The support infrastructure is expanding. Consultants hold fieldays, standing in lush fields of leafy, flowering plants. There are tutorials online. Pure Advantage, a group of progressive businesses, is actively promoting the idea with research and webinars. A company called Calm the Farm offers sophisticated data analysis to create farm-management plans and match farmers with potential investors.
Regen ag has implications for trade, as global consumers ramp up their demand for "green" and "ethical" foods. One clear indicator of that: by 2025, the giant French dairy company Danone – a major rival to Fonterra – says 100 per cent of its ingredients produced in France will come from regenerative farming.
Imagine how things could change when there's a phone app that tells you the nutrient density of the fruit and vegetables in the supermarket.
Fonterra has not made a Danone-style commitment. New Zealand farming, in general, is not keeping up. In July last year, 11 leading sector groups published a document called He Waka Eke Noa: Our Future in Our Hands. It's the "primary sector climate change commitment" and it doesn't contain a single mention of regenerative agriculture. There's nothing on the Federated Farmers' website either.
Since that report, though, the Primary Sector Council, representing those same groups, has made some progress with a Fit for a Better World initiative. Beef + Lamb NZ, a member of the council, is doing a global study into regen ag, hoping to identify its potential here.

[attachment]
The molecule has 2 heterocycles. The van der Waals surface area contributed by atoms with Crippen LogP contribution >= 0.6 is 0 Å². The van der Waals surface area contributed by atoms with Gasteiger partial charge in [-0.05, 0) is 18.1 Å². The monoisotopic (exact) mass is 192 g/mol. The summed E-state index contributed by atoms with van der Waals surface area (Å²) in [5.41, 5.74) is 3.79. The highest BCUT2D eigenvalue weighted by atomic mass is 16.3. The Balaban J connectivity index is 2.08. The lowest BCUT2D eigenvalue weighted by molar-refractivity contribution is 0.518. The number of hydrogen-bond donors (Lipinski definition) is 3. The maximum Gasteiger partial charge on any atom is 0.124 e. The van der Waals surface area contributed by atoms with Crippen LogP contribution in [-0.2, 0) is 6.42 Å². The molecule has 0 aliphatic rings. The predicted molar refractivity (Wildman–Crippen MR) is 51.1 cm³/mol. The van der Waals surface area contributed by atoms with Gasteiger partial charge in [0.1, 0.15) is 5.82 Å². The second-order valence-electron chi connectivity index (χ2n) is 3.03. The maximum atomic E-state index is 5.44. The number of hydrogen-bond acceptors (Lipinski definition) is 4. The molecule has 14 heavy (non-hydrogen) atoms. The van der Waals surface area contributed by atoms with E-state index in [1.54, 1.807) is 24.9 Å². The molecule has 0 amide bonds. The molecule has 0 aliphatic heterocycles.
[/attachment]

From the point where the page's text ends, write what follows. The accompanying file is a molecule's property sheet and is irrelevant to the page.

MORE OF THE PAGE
THE GOVERNMENT is also moving, although not at pace. Manaaki Whenua (Landcare Research), Lincoln and Pāmu (Landcorp) all have research projects under way.
O'Connor told the Otago Daily Times recently that farmers have always been free to choose their own practices and "curiosity is one of the drivers of innovation".
He noted that much of the information about regen ag comes from overseas. "There is a real opportunity for our science and research community to work with farmers to build a robust, evidence-based understanding of the benefits of regenerative agriculture practices in a New Zealand context."
Well, yes. But the Government also has to take the lead. Regen ag proponents report getting the banks to listen. And farming has some powerful and very wary vested interests, including the fertiliser companies and big corporate farms with massive investments in new irrigation.
The Budget in May allocated just $34 million to the wider field of agricultural emissions research. More is needed. Greenpeace has proposed a $1 billion dollar transition fund – that could easily come from the Government's $20b rebuild fund.
Beyond the money, though, the key to progress is not to change agriculture one farmer at a time. It takes whole communities. Fed Farmers and others could play an exciting role in this.
There's already strong evidence regenerative agriculture is a viable option for New Zealand. We need to know because if it is, it's hard to think of an initiative more in tune with the task of building greater prosperity in a better world. A model for how to integrate economic, environmental and social goals, with greater resilience for the uncertain times ahead. And, as a terrific bonus, with the potential to narrow the town and country cultural divide.
Jono Frew, regen ag farm consultant: "It's more profitable, more resilient and you have a whole lot more fun in doing this." Also, that billion-dollar fund would help.
Value to NZ: Probably immense.
Likelihood of major progress in next five years: Low.
2. A green-powered tech megacentre
Microsoft is coming. Avatar is already here. How do we make the most of this?